Bottling a beer today. Maybe. We’re pretty tired from cleaning the bottles, and that’s just the outside. We reuse beer bottles, so we clean them inside and out, santize them to kill any nasties, fill, and cap them. We need about 50 bottles per 5-gallon bucket of beer, so it can be an ordeal. One day we’ll graduate to a keg, but for now, filling bottles means it’s easy to bring some to a party and give to friends.
Read on for a couple things we’ve noticed about bottles and their labels:
Gordon Biersch and Samuel Adams beers are great craft beers and quite tasty, but their labels are horrible. The glue they use isn’t easily weakened after a soak in water, so if you can peel off the label, often you’ll end up with a white papery mess the size and shape of the label that needs scrubbing off with our scouring sponge. Gordon Biersch is especially annoying because unlike most beers which have a main label and one on the neck, they have one on the back as well. Hoegaarden Belgian White Beer has one of the easiest labels, and there’s even a small tab for their removal. There’s still a bit of scrubbing to do, but the glue comes off very easily. The cleanest label in this batch, though, has to be from the Mendocino Brewing Company whose glue must be water soluble because their labels released themselves intact while soaking in the sink. Most other labels will fall inbetween those extremes. A notable standout is the Guinness Draft Stout bottle which has an all-plastic label that is not held on by glue but appears to be shrink-wrapped onto the bottle. This means a quick slice with a knife and the label comes right off. Of course the nitrogen widget in the bottle requires a bit more finesse (and needlenose pliers).
Most bottles are 12 oz and fairly similar, but there are some odd sizes and shapes. Hoegaarden and Guinness use very curvy bottles which a bit of flare in the neck and base. Many hard ciders come in bottles that are metric and often a bit larger but not quite twice as large. These can be given singly to fans of the beer, or to couples that are lightweights. Green bottles are supposedly less desirable in comparison to brown bottles for homebrewers because green bottles do not do as good of a job filtering UV and some beers can be “sun-struck” and develop an aroma described as “skunky.” I’ve never noticed this, but I have mostly brown bottles. I read somewhere that it can take less than a minute to develop this odor so looks like there’s not much that can be done other than use brown ones or keep the green ones out of the light. Commercially brewed beer is supposedly not immune to this, but I’ve not read anything definitive. Cans are totally immune to this sun-striking, but I don’t know of a way to re-pop-top a can.
We can only cap bottles that use caps that come straight off. Twist-cap bottles can’t be recapped with our equipment. This is not usually a problem but one of our favorite beers uses twistoffs: Black Toad Porter which is most easily available at Trader Joes. Supposedly some champagne and sparkling cider bottles can be capped with regular beer bottle caps but we haven’t encountered those yet.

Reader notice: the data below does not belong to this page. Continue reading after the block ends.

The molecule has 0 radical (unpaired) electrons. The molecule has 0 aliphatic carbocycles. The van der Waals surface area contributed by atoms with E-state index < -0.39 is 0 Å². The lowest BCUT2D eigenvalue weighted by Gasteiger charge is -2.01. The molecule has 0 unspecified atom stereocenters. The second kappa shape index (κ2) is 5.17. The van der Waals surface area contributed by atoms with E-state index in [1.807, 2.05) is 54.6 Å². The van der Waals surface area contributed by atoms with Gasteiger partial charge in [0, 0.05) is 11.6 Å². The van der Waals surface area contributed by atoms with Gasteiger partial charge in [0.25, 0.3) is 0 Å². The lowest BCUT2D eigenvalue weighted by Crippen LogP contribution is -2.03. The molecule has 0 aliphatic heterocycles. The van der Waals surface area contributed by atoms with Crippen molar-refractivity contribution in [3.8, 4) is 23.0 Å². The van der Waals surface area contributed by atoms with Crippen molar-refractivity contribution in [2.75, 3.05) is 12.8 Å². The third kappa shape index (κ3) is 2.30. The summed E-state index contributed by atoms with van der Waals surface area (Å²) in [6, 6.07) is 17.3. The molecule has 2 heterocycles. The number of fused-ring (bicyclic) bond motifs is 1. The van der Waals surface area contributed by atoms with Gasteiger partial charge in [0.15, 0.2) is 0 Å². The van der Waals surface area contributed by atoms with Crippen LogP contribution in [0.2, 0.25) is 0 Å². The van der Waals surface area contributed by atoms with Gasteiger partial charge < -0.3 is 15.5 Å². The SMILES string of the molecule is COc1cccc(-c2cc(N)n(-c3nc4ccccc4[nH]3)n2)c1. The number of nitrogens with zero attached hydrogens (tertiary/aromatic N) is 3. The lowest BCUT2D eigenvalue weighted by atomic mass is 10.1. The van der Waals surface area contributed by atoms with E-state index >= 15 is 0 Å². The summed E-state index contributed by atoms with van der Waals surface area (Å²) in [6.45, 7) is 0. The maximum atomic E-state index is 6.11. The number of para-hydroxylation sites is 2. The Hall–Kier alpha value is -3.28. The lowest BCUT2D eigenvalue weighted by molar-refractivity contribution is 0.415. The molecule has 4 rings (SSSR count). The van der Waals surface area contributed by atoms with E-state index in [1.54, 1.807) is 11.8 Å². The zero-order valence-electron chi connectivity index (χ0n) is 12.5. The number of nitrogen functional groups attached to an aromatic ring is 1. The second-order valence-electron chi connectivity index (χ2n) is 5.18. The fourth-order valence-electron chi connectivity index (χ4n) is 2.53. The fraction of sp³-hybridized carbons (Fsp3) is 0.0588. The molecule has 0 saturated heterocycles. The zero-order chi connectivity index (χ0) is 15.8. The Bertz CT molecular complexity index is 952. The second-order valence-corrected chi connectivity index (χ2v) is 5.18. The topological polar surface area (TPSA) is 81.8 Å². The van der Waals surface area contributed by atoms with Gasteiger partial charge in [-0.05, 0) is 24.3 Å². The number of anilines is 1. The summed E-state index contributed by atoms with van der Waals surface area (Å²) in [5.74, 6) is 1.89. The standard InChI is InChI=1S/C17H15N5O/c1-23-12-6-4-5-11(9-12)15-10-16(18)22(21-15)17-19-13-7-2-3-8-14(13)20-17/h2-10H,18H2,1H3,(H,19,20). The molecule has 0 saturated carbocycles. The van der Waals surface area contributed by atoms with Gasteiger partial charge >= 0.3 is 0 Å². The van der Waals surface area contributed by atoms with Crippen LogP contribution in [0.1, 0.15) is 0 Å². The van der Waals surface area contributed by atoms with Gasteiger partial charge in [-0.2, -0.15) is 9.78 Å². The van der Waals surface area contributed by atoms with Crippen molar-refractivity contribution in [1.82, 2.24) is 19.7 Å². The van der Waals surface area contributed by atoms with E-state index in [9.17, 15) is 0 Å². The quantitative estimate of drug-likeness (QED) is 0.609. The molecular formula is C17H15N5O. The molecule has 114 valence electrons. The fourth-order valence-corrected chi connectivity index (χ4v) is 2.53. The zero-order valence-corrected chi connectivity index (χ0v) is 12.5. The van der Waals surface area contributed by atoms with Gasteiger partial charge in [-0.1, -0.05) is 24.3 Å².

Some beers are just fine from a bottle and some deserve their own glass. As I alluded to earlier most beers are sold in 12 oz bottles. Most beer establishments serve beers in glasses that taper to the base with a shallow angle and are are called pint glasses. A pint is 16 ounces, but since the bottles hold 12oz and bars serve both beer from bottles and beer from the tap rather than have pint glasses 3/4 full, they quietly use smaller glasses. Check your glasses at home with a measuring cup and see what you get. The Germans know how to server their beer in a glass. While we have these little 12 oz and 16 oz pint squabbles, beer there is served in Maß (i.e. Mass) glass steins with handles or Halbes (i.e half) glasses which usually are tall pilsner style glasses. Maß is a full liter (33.8 oz) and Halbes is half that.
When pouring off a homebrew into a glass (recommended), there are two thoughts: you do want the stuff at the bottom or you don’t. Most homebrew isn’t as perfectly homogenized as the commercial stuff, so there may be some settling in the bottles. Quite often the carbonation step is done in the bottles and that means there is going to be some residual stuffs (mostly the brewing yeast) at the bottom. If you don’t want it, pour it off into a glass and leave the last bit. The beer’s taste may be slightly altered by the yeast, etc, but the major reason for the dislike is that it is unattractive visually. Get over it. If you’re getting a homebrew from me, it’s free. Also, the yeast will be fortified with vitamin B12 which helps prevent hangovers. Win! Also, many homebrewers get fancy and add spices to their beers (some bigbrewers do this also: New Belgium and Hoegaarden come to mind) and in those cases you do want to catch everything from the bottle.